If you paid too much tax during the preceding year and didn’t adjust your preliminary return during the course of that year, you could therefore correct the final return the following spring to ensure you still paid the correct tax. Paying too much tax would result in a rebate, but the reverse applies if you pay under the correct rate for your circumstances, meaning you might receive a large bill further down the line.

Both of these scenarios can be avoided by adjusting the forskudsopgørelse during the ongoing tax (calendar) year.

When wages are paid into current accounts at the end of this month, it will be the first wage packet of 2023. That means now is the last chance to correct tax details carried over from 2022 to make sure deductions of income tax for the first monthly wage of 2023 are correct.

“We experience increasing numbers of calls from the public in January when people can’t understand why the first payment of the year is wrong,” Mikkelsen said.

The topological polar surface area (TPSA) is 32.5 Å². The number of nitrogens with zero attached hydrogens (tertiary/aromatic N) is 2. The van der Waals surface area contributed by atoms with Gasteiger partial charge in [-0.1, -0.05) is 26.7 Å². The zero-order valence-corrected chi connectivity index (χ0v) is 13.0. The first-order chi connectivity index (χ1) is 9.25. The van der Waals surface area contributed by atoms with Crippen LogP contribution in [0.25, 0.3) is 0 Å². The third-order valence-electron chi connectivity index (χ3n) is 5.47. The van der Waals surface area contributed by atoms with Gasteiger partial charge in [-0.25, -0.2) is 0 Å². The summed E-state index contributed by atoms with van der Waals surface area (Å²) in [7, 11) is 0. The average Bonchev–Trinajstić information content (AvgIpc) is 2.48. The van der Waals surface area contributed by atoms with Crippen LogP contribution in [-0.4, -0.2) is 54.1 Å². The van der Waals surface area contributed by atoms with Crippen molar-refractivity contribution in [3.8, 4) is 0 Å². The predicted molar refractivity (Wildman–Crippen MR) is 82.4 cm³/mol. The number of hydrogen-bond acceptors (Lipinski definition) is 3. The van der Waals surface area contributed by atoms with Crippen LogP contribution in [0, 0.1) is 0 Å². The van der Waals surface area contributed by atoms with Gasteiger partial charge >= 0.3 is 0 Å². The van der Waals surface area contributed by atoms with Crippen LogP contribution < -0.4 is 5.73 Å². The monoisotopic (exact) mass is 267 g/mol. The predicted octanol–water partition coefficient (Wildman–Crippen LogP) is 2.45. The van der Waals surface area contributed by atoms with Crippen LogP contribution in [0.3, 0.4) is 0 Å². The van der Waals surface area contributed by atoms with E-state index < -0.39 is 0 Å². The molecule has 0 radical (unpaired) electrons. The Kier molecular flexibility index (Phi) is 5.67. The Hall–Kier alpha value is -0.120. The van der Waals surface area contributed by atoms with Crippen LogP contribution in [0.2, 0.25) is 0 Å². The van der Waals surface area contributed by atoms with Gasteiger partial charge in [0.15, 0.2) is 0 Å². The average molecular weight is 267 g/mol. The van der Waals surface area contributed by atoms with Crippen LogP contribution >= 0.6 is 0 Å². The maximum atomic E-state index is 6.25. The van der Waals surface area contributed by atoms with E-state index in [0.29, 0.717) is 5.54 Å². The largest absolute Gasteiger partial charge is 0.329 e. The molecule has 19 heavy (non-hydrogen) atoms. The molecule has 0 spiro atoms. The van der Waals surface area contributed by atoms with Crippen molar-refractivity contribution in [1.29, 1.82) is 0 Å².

“Now is the time to go in and check the preliminary tax return if you want to ensure the correct wages are paid in January,” he said.

The tax authority advises updating your preliminary return or forskudsopgørelse — a projection of your expected income for the year along with the deductions you’re eligible for — if your circumstances have changed in one or more of the following ways:

  • Changed jobs 
  • Been promoted or received a salary increase 
  • Taken on a mortgage 
  • Refinanced your mortgage 
  • Changed your commute 

Because a relatively large number of people refinanced their mortgages in 2023, this is an area that should be given particular attention for those affected, Mikkelsen noted.

You can change your preliminary tax return any day of the year by visiting the Skat website and signing in with your MitID. The agency can also be contacted over the phone or in writing for guidance on the preliminary return and other tax matters.